Wednesday, August 29, 2012


Reviewed by James Karas

*** (out of five)

Henrik Ibsen’s Hedda Gabler is one of the plays offered at the Shaw Festival this year in Artistic Director Jackie Maxwell’s wide-ranging choice of productions. The new version of the play by Richard Eyre is staged at the Court House Theatre and directed by one of Canada’s best actresses, Martha Henry.

Hedda Gabler premiered in 1891 and the heroine is seen as a prototype of a powerful, independent woman who is trapped in a stultifying social structure. Her situation grows desperate and her only way out is to end her life with a bullet.

That may all be true but I failed to grasp it from the current production. This Hedda as played by Moya O’Connell struck me as arrantly cruel, selfish, manipulative, domineering, bored, vindictive, destructive and a plain bitch.

O’Connell brings out all those characteristics of Hedda but there is more to our heroine than that. Hedda is pursued by Judge Brack (Jim Mezon) and she is clearly a magnet for men. Brack is prepared to go to great lengths, including concealing a crime (remember, he is a judge), in order to gain sexual dominance over Hedda. In other words, Hedda is a sexual siren. O’Connell, with her high cheekbones and full mouth is a beautiful woman but her sexual attraction is almost eliminated in this production. Her hair gathered in pigtails and plastered on her head and her general demeanour emphasize Hedda’s monstrosity and minimize her sexuality.

Patrick McManus is perfect as Hedda’s pathetic husband George Tesman. Bespectacled, slightly stooped, over-eager to please, the poor man married a monster and he is thrilled when she calls him by his first name. In the end, he will find a decent woman.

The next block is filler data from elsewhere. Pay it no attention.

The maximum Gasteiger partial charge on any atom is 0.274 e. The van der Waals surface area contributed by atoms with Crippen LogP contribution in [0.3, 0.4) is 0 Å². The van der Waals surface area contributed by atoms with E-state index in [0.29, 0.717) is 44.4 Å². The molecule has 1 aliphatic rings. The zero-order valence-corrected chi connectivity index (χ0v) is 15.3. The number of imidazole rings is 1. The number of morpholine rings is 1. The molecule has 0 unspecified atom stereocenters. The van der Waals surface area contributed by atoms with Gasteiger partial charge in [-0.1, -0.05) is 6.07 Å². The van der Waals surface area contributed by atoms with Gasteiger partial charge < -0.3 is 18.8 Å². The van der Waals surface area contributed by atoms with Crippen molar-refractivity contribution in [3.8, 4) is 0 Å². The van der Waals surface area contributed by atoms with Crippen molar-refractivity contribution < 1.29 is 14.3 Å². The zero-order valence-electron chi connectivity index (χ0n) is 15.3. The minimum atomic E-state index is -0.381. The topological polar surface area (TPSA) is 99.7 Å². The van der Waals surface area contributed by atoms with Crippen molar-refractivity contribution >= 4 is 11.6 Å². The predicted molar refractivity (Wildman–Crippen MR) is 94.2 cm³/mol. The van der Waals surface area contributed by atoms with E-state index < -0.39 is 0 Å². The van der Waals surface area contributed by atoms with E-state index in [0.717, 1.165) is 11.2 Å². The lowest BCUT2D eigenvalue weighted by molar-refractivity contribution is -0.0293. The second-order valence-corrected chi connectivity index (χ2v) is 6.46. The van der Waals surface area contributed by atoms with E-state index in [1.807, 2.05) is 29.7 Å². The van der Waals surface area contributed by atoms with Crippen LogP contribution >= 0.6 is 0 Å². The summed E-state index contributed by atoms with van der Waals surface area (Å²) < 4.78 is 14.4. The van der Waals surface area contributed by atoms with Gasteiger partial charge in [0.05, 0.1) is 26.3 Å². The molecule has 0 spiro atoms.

Mezon is the ideal Judge Brack. A big man with a shaved head, he exudes confidence and sexual desire. He wants Hedda not just as his mistress but as his slave almost. He is indeed scary.

Brack’s counterpart is the idealist and visionary historian and recovering alcoholic, Eilert Loevborg (Gray Powell). He had a relationship with Hedda before her marriage but now she rebuffs him because of social pressure. He has found inspiration from Thea Elvsted (Claire Julien). When Loevborg loses a manuscript, i.e. everything that he has worked for and contemplates suicide, the nice Hedda tells him to do it beautifully.

Thea went to school with Hedda where our heroine basically tortured her and threatened to burn her hair. Now she pretends to befriend the decent Thea in order to get at Eilert. Julien does a fine job as the caring woman who has none of Hedda’s negative traits.

Jennifer Phipps shuffles onto the stage and off as the ancient servant Berthe. She trips during one of her exits and when a stage hand reaches to give her a hand she asks “who are you?” I am not sure how much of this is acting and how much of it an old woman being able to do no more than get her handful of lines. Let’s give her credit honoris causa and assume that all of it is a fine example of acting like a very old and infirm woman when she is in fact only almost old and spry.

The set by William Schmuck presented a reasonably well-appointed living room with a door and window stage right, leading to the garden. The door and window give the impression of a cage without overdoing it. There is a large couch for Hedda to lounge on but the limited stage area of the Court House does not permit much else.

The acting and staging were very good but my problem with the production is that it fails to explain sufficiently men’s attraction to Hedda and is not convincing in its portrayal of her as striking out for freedom as a new woman.

The thought that occurred to me was that a century or so later Hedda could easily become a CEO of a major corporation. Put her in low management and she will become such a master of company politics that she will manoeuvre herself to the top no matter how many bodies she left in her wake.

Hedda Gabler by Henrik Ibsen in a version by Richard Eyre runs in repertory from July 25 to September 29, 2012 at the Court House Theatre in Niagara-on-the-Lake, Ontario.

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